A busy, successful year for Dakota Whyte


The summer of 2010 was special for Notre Dame Catholic Secondary School honour roll Grade 11 student and standout basketball player, Dakota Whyte.

The 16-year-old Ajax resident represented the Canadian junior team in an exhibition tournament in Spain before heading to France for the inaugural International Basketball Federation (FIBA) Under-17 championship.

Filling in for an injured player who recuperated before the FIBA series ended, Whyte returned home early to play for Ontario which won the silver medal in the national junior series at Humber College. Two days after the tournament ended, she was back on a plane travelling 30 hours to Singapore via Montreal, Houston and the Soviet Union for the first ever Youth Olympics.

Most young people look forward to their summer holidays to spend time with family and friends. Whyte however didn’t mind giving up hers to represent Canada, see new places and experience different cultures.

“It was just so fascinating and something I don’t think I have really comprehended,” she said. “So many good things were happening so quickly that I must admit I was a bit giddy. It was quite the summer and one that I will never forget.”

Whyte and her Canadian teammates finished fourth in the Youth Olympics three-on-three tournament. They beat Vanuatu, the Ivory Coast, the Republic of Korea and the Soviet Union in the first round and crushed Germany 33-15 in the quarter-finals before losing to eventual champions China 28-21 in the semi-finals.

The 5′ 8″ point guard started in all the games, leading Canada in scoring with eight points in a 25-12 rout of Ivory Coast. She also scored the only three-pointer in the Germany encounter.

The games were split into two periods with the first team to reach 33 points or hold the lead after the end of regulation being declared the winner.

“This tournament was very demanding both physically and mentally,” said Whyte whose favourite professional players are Phoenix Suns guard/forward Diane Taurasi and Los Angeles Lakers 12-time All-Star Kobe Bryant. “The shot clock was just 10 seconds so you did not have much time to make decisions on the court. We however adjusted well and were able to go all the way to the semi-finals. We had a lot of fun and I am happy we did our country proud even though we were aiming for the gold.”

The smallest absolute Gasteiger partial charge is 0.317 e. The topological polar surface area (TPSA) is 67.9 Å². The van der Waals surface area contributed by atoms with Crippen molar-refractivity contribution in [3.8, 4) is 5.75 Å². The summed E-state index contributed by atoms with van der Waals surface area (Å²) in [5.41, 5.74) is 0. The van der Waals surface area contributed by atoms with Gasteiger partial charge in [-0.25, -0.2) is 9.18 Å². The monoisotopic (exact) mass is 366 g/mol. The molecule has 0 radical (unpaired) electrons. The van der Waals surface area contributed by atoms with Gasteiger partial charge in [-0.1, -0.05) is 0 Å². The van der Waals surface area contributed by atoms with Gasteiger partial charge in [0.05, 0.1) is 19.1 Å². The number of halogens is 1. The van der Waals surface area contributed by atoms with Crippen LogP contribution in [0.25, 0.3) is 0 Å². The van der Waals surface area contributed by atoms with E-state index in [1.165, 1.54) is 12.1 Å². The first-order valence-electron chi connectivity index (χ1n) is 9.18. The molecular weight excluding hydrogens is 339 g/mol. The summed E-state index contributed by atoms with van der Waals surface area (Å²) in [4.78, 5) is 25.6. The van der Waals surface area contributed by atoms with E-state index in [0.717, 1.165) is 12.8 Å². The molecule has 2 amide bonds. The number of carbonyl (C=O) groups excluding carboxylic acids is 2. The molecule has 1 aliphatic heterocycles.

Back home, Whyte was also the tournament All-Star at the Notre Dame/New Advertiser Classic and the Centennial Lady Colts event and the Scarborough Basketball Association (SBA) shootout’s Most Valuable Player.

The year, however, ended on a bitter note when her high school team failed to make it to the Ontario Federation of School Athletic Associations (OFSAA) championship, falling 60-54 to Pickering High School last November in the regional finals. She fouled out with 6:54 left in the contest with her team trailing 47-39.

It was Notre Dame’s only loss in 36 games last season.

“This was one of the few meltdowns she had last year,” said Whyte’s mother, Leisa Washington. “Dakota takes losing hard and she was very disappointed after that loss. It was one of her lowest moments.”

Whyte’s outstanding play has impressed many American basketball coaches who have been lining up for her service since she was in Grade 8. She has received over 50 offers and the family has an idea of where she’s going to play after she graduates from high school.

“Playing college ball in the U.S is definitely a goal and I want to be part of a program where I am accepted and I can get the opportunity to showcase my skills and talent,” said Whyte who aspires to own a business. “I also want to be in an environment where I can get a good education because that means a lot to me and my family.”

Washington, a track and field athlete at Runnymede Collegiate Institute, and her husband understand the value of a solid education and what it means to provide the best opportunity for young people to succeed. As a result, she has established Play it Forward Canada which is a foundation dedicated to helping elite level athletes with financial aid.

“I could not continue with track because my mother did not have the money or the will to travel,” said Washington, a client relations manager with Wild Water Kingdom. (Before her job at Wild Water Kingdom, she spent nearly seven years at the Starlight Starbright Children’s Foundation. As the Great Escapes coordinator, she managed programs and events for terminally ill children and their families and she also worked in conjunction with the Toronto Raptors to help provide live-game experiences for children.)

“We have been fortunate to have had great sponsors for Dakota and I want to ensure that kids who reach a high level in their sport have a chance to continue without any barriers like money,” said Washington.

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